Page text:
As a business owner, your goal is to increase the value of your business over time. While you may be on the fence about investing in a fractional CFO, it’s always productive to break down the pros and cons of your various options. Let’s break down a few ways a CFO can add value to your business.
A broad overview of the roles and responsibilities of a CFO include:
Let’s take a closer look at how these responsibilities bring value to your company.
Over time we have found that: business structures are universal, but every business is unique.
The CFOs that are part of CFO Simplified, have worked in multiple industries. They draw what they need in each new situation from the experiences they’ve personally encountered in the industries and businesses they’ve worked in adding value to your business.
Their varied experience offers them insights into both the specific areas that you’re having problems in and ways to solve those problems. With those “outside the box” insights, they can then apply those solutions to your unique business.
Take this example of a very experienced CFO in only one industry:
If you hired a consultant who has worked exclusively with 20 manufacturers in your specific industry and they’ve given the same advice to every single one of those 20 companies that are competitors of yours:
These are all important questions to keep in mind when deciding if a CFO would add value to your company. Does their vertical experience provide the insight your company needs?
If your company is struggling with cash flow issues, there may be hidden inefficiencies, accounting practices, and operational issues that can be addressed by a CFO who looks at the big picture. Where many companies go astray is when they start to cut back on the kind of insights and guidance that can save them just at the time when they need that guidance the most.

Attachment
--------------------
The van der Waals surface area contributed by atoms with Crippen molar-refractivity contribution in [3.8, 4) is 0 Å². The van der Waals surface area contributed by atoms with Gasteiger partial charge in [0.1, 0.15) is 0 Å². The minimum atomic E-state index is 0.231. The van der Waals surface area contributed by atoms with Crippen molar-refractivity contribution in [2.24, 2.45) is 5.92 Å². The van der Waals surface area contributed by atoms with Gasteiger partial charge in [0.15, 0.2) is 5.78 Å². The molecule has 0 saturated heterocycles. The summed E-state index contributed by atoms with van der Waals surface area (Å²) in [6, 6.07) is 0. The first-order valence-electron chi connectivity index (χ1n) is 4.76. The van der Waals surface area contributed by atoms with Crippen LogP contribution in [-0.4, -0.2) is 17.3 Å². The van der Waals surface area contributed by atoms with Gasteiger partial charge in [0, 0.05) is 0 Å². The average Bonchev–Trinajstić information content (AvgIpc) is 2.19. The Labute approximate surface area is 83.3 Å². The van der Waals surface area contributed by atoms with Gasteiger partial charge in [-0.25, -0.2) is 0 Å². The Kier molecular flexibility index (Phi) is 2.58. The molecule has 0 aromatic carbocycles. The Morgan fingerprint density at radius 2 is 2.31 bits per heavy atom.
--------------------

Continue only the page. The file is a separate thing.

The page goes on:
A great CFO will save you more than it costs to hire them in operational insights and strategic initiatives that drive greater profitability and better, more efficient processes. Read our blog about the top 5 cash flow tips for entrepreneurs for more information.
Additionally, a CFO’s ability to forecast a company’s financials based on past numbers and projections is arguably the most important piece of the puzzle. A CFO’s ability to be proactive is a key reason they add value to a business. They provide invaluable assets such as financial forecasting (for short-term and long-term plans), time, and commitment to assessing the numbers that most business owners don’t have time for.
Did you know that if you’re planning your business exit, it’s recommended to plan 3-5 years in advance? Read our blog, “Succession Planning: How to prepare to exit your business” for more information about why planning years in advance (not months) is crucial for a successful transition to retirement.
Your CFO plays a large role in preparing your business for a sale. Not only do they forecast the future growth of your business, but they also play a role in drafting the sale agreement, and communicating with potential buyers. Review your business’ financial performance with your CFO prior to making any set-in-stone plans regarding your exit.
At CFO Simplified, we know what internal controls to look for in a company to identify areas of potential, or in the worst-case current fraud, and stop it in its tracks.
When a company brings in a fractional CFO, the new eyes can reveal opportunities for growth and vulnerabilities that went previously undetected.
Having a CFO at the helm, especially a new one who is looking critically at all transactions and processes, plays an important role in making sure that every financial transaction will be highly scrutinized.
Processes and controls are integral to preventing fraud. Weaknesses in internal controls account for nearly half of all corporate fraud schemes. Many company owners allow for executives and stakeholders, for example, to sign their own checks (those made out to themselves). This loose oversight and lack of correct financial processes is the kind of environment that can leave the door open to abuse and fraud.
Your CFO will be in constant communication with other leadership roles in your company. Communication will help define brand identity and cohesiveness for financial and personal goals. For example, during succession planning, your CFO would partner with the HR team to ensure team training and transparency is occurring during the transition.
Your CFO brings leadership, financial knowledge, operational expertise and years of experience to your company. It’s always the right time to tackle your finances, but the beginning of a new year is a great time for strategic planning and budgeting. Learn more in our blog.
Our people are unique CFOs. They are all operationally
based financial executives.
Created Custom For Your Company By an Experienced CFO